He answered the question and followed up with a question. Classical technique, nothing wrong with that. The guy is clearly unwilling to answer questions in return, but Tony pushes on to try to make his point about how problematic it is to pick and choose what we take literally. The guy is clearly just looking to pick a fight. He goes from hot button to hot button but either can’t or won’t state his own position on ANYTHING.
    I don’t see a single sarcastic word in what Tony said. I see a man exasperated by the fact that someone is blatantly picking a fight but insisting that Tony throw the first punch. If anything is offensive its that people like this are so comfortable condemning Christians with whom they disagree, and then their posse turns around and blames the person being attacked for showing contempt by simply refusing to stoop to that level.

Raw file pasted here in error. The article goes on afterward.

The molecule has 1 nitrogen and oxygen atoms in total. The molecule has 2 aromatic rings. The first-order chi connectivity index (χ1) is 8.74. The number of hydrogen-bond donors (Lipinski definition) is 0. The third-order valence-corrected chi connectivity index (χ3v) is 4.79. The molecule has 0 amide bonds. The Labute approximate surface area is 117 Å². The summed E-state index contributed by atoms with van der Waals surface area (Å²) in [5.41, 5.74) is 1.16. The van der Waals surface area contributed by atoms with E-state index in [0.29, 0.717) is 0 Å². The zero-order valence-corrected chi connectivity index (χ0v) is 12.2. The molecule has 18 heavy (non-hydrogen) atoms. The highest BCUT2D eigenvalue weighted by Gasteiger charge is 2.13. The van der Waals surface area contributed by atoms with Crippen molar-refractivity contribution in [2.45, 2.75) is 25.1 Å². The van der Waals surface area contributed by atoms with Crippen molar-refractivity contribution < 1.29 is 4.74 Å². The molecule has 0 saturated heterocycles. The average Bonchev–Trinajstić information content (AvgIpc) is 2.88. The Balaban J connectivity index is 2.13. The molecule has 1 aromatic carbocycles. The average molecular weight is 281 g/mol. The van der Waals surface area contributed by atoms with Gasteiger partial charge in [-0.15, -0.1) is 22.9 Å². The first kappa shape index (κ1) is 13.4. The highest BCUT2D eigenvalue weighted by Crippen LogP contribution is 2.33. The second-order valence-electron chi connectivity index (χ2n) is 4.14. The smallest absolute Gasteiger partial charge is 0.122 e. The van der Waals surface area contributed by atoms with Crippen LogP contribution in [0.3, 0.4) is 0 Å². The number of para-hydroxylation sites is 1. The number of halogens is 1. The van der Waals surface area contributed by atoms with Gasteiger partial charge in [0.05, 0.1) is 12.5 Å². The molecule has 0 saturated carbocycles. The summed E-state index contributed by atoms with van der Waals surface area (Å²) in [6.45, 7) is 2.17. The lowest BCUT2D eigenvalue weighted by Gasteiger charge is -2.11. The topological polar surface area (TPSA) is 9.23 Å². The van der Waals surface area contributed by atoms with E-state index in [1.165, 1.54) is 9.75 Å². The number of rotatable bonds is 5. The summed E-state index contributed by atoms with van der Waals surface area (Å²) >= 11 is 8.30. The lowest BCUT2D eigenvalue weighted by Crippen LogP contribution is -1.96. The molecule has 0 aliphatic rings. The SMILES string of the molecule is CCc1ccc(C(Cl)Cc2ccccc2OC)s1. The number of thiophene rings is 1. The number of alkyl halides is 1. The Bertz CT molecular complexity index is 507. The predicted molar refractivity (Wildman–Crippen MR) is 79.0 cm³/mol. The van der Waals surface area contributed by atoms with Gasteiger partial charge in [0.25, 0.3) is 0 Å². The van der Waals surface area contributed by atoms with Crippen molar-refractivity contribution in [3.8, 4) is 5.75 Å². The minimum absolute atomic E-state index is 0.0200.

Proof that there is only one Christ and that we all simply see and know him differently and we need to get over it.

  • Your Name

    Creation science is laughable but hell isn’t?

  • Daniel

    I am still caught up on the whole head covering issue, this guy can’t be serious right? For the record, Creation science is not a joke, however the complete inability to acknowledge evolution is, much in the same way that (some) evolutionary scientists are unable to admit that God had a hand in creation.

  • Annie

    I don’t think the shrimp question is at all fair. Christians don’t keep kosher. Thanks for pointing that out. The prohibition against homosexuality rears its head outside of leviticus, you do realize. meanwhile, as for the head coverings, I wonder what you’d do if you met an Orthodox individual who answered an unproblematic “yes, women do cover their heads in my church.”